1. 1971-74 HQ Monaro GTS:
The Monaro began in 1968 with the HK, but the second-generation HQ is the one that drew everyone’s attention, especially the 350 GTS with its blacked-out grille, rally patches, side vents and bold hippy colours. The V8s variants are always more valuable than the sixes, but we’re not so sure about the 1973 four-door model.
2. 1972 Falcon GT-HO Phase III:
The rarest is the Phase IV with only three made before Ford bowed to hostile public reaction to dangerously powerful and fuel-guzzling muscle cars and ceased production. That leaves the Phase III as the pinnacle of ’70s Aussie muscle power. It had a top speed of 250km/h and was our fastest four-door production car throughout the ’70s.
3. 1968 Ford Mustang GT 390 CID Fastback:
The Steve McQueen car came from the movie Bullitt. Not the prettiest Mustang, but it comes with streets of San Francisco cred thanks to the film which has one of the best car chase scenes in cinematic history. Mustangs remain the fastest-selling car of all time, so there are plenty, prices are low and parts are plentiful.
4. 1955-63 Mercedes-Benz 300SL Gullwing
Coupe: The first production Gullwing is pure beauty from every angle. On top of that comes the engineering genius of those doors. It was also the first four-stroke petrol engined car with fuel injection. Only 1400 coupes and 1858 convertibles were made. These days they sell for about $500,000.
5. 1981-82 DeLorean DM-C:
Immortalised in the Back to the Future series, this space-age car with gullwing doors and brushed stainless steel body was the branchild of American engineer John De Lorean who was arrested for drug trafficking in a sting. Only 8500 DM-Cs were made before his company went belly-up. About 6000 remain.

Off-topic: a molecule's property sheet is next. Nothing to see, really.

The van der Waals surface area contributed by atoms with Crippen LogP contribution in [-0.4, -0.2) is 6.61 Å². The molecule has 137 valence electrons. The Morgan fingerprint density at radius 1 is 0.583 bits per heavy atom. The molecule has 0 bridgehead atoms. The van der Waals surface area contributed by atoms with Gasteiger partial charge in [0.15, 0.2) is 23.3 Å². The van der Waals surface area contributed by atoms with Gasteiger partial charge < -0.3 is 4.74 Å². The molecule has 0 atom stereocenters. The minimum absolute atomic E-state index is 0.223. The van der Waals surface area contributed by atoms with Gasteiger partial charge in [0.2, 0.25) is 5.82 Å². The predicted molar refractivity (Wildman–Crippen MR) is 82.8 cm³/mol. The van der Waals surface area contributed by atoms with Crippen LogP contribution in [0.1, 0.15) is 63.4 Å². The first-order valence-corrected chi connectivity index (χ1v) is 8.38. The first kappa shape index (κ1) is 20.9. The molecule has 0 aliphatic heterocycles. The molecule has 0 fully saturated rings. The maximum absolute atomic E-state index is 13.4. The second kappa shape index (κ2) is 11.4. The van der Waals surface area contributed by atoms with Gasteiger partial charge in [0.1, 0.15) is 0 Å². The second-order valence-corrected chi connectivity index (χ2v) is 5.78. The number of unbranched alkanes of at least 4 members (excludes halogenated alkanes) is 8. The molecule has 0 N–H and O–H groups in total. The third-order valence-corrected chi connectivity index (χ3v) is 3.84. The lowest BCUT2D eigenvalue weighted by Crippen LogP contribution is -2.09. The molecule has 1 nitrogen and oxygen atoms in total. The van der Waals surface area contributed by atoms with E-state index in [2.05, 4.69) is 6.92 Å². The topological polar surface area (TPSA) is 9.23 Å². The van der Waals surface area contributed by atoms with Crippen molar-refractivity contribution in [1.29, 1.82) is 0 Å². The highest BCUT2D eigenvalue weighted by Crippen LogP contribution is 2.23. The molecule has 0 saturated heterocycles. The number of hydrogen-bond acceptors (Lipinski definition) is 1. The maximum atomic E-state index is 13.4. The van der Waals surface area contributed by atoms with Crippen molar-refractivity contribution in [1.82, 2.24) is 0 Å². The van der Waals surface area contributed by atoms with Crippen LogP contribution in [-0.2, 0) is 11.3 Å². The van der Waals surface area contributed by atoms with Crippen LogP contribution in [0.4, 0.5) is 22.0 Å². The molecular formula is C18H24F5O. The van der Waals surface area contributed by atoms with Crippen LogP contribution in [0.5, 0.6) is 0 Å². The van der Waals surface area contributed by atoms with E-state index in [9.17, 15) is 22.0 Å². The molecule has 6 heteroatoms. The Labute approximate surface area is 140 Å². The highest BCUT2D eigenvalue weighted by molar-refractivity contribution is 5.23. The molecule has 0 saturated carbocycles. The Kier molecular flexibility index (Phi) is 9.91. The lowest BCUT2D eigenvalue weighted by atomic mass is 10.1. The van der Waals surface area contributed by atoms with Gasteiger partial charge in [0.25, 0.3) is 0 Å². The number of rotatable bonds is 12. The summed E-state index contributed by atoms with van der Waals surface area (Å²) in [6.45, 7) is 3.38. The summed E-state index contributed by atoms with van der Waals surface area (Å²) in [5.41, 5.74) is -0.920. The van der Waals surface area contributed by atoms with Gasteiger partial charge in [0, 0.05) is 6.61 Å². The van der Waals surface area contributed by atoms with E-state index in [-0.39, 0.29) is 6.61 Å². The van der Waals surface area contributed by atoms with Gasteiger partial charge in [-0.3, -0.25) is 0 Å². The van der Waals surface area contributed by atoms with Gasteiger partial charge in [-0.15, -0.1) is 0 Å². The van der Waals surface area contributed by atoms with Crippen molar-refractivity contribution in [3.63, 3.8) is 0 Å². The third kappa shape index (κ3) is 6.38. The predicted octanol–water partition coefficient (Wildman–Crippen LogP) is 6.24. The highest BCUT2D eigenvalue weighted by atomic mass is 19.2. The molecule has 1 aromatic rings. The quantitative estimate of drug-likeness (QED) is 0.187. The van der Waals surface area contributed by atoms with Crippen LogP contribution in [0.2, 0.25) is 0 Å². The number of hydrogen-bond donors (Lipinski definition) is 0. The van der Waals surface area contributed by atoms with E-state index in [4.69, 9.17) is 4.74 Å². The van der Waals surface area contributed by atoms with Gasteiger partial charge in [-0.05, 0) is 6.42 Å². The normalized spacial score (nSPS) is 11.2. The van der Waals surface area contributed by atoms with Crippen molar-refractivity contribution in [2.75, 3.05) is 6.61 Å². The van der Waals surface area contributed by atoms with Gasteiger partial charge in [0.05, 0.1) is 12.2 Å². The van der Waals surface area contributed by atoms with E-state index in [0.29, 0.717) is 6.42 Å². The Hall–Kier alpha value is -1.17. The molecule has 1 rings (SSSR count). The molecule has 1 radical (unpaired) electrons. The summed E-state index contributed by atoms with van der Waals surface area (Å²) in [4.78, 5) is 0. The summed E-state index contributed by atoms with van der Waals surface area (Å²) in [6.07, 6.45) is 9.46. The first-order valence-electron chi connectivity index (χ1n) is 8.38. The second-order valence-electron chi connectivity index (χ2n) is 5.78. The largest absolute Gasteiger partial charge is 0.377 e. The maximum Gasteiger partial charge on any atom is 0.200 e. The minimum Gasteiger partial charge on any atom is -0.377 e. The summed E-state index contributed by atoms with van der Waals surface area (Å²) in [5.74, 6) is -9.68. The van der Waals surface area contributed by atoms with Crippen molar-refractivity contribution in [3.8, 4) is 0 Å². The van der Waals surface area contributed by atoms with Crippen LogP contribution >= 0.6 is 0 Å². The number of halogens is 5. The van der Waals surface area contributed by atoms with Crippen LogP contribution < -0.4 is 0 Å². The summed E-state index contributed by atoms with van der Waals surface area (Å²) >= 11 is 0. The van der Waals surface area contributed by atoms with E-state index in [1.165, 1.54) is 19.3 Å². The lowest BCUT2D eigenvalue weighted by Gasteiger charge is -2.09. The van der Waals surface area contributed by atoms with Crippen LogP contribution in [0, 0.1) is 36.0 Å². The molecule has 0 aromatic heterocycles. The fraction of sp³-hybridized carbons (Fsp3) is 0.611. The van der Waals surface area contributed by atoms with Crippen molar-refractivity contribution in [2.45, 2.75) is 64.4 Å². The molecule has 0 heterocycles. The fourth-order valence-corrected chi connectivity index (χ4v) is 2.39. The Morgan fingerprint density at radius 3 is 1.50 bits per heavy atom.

6. 1964-71 Mini Cooper S:
Again the silver screen immortalized this little cutey. In the original 1969 Italian Job film, the Mini stole the starring role from Michael Caine with its antics in Turin’s gridlocked streets, footpaths and plazas. The Mk I and Mk II Cooper Ss feature tiny engines from 970cc to 1071cc capacity, yet they are so small they have great power-to-weight ratio and with a wheel in each corner, they handle like a go-kart.
7. 1969 Lamborghini Miura:
It tragically appears in the opening scene of the Italian Job driving through the snow-covered Italian Alps and crashing in a tunnel only to be unceremoniously pushed over the edge by the bulldozer it ran into. A terrible end for a car considered by many to be the prettiest Italian built. Only 762 of the two-seater, mid-engined sportscars were made from 1966 to 1972. The 3.9-litre V12 succumbed to the oil crisis yet was replaced two years later by the even bigger 4-litre V12 Countach.
8. 1968-1980 MGB roadster:
It replaced the old-style MGA and was quite modern in styling, hence its longevity in almost the same shape. It has been a long-time favourite of the restorer mainly because its popularity means there are plenty around. For 10 years they were made in Australia. There are also loads of spare parts. In fact, parts are still being made. It was one of the first cars with a crumple zone to soak up crash forces.
9. 1961-75 Jaguar E-Type:
It is the archetypal sportscar and the pinnacle of British car production. The New York Museum of Modern Art has one on permanent display. Even Enzo Ferrari called it the “most beautiful car ever made”. The coupe and convertible came with a variety of engines from 6 to 12 cylinders and an even bigger variety of reliability problems.
10. 1952-2011 Chevrolet Corvette:
General Motors has been making the people’s sportscar for more than half a century. The second generation introduced the famous Sting Ray badge. The Corvette began as a concept convertible, but has evolved over the years into a successful race car, popular film prop, highly collectible classic and today’s ZR1 is an Italian supercar-beating 330km/h machine with 476kW of power from its 6.2-litre engine.